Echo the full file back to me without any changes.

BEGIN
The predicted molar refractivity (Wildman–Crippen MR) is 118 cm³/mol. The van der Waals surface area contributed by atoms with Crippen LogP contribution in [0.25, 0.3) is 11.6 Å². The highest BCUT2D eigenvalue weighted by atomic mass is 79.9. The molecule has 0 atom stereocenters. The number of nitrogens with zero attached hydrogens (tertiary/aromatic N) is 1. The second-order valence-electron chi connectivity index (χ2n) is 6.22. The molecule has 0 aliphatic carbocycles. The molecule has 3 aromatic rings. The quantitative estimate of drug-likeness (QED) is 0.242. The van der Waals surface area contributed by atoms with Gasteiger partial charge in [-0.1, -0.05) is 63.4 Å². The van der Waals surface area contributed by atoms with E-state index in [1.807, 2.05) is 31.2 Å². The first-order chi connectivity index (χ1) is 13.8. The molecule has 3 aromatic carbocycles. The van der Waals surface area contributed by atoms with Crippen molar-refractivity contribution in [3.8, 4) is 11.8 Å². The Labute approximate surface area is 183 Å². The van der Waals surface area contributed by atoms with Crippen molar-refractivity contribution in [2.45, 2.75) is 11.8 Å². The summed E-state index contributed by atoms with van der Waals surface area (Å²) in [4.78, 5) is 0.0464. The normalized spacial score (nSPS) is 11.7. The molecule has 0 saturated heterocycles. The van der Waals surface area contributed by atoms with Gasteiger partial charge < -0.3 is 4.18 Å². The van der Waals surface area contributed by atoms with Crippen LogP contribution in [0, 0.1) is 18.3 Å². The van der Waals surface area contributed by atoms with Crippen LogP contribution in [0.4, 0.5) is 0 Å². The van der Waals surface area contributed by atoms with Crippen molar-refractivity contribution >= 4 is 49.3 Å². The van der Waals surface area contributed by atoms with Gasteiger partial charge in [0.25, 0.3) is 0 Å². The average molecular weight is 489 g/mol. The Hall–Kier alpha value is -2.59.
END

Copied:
The predicted molar refractivity (Wildman–Crippen MR) is 118 cm³/mol. The van der Waals surface area contributed by atoms with Crippen LogP contribution in [0.25, 0.3) is 11.6 Å². The highest BCUT2D eigenvalue weighted by atomic mass is 79.9. The molecule has 0 atom stereocenters. The number of nitrogens with zero attached hydrogens (tertiary/aromatic N) is 1. The second-order valence-electron chi connectivity index (χ2n) is 6.22. The molecule has 0 aliphatic carbocycles. The molecule has 3 aromatic rings. The quantitative estimate of drug-likeness (QED) is 0.242. The van der Waals surface area contributed by atoms with Gasteiger partial charge in [-0.1, -0.05) is 63.4 Å². The van der Waals surface area contributed by atoms with E-state index in [1.807, 2.05) is 31.2 Å². The first-order chi connectivity index (χ1) is 13.8. The molecule has 3 aromatic carbocycles. The van der Waals surface area contributed by atoms with Crippen molar-refractivity contribution in [3.8, 4) is 11.8 Å². The Labute approximate surface area is 183 Å². The van der Waals surface area contributed by atoms with Crippen molar-refractivity contribution in [2.45, 2.75) is 11.8 Å². The summed E-state index contributed by atoms with van der Waals surface area (Å²) in [4.78, 5) is 0.0464. The normalized spacial score (nSPS) is 11.7. The molecule has 0 saturated heterocycles. The van der Waals surface area contributed by atoms with Gasteiger partial charge < -0.3 is 4.18 Å². The van der Waals surface area contributed by atoms with Crippen LogP contribution in [0, 0.1) is 18.3 Å². The van der Waals surface area contributed by atoms with Crippen LogP contribution in [0.4, 0.5) is 0 Å². The van der Waals surface area contributed by atoms with Crippen molar-refractivity contribution >= 4 is 49.3 Å². The van der Waals surface area contributed by atoms with Gasteiger partial charge in [0.25, 0.3) is 0 Å². The average molecular weight is 489 g/mol. The Hall–Kier alpha value is -2.59.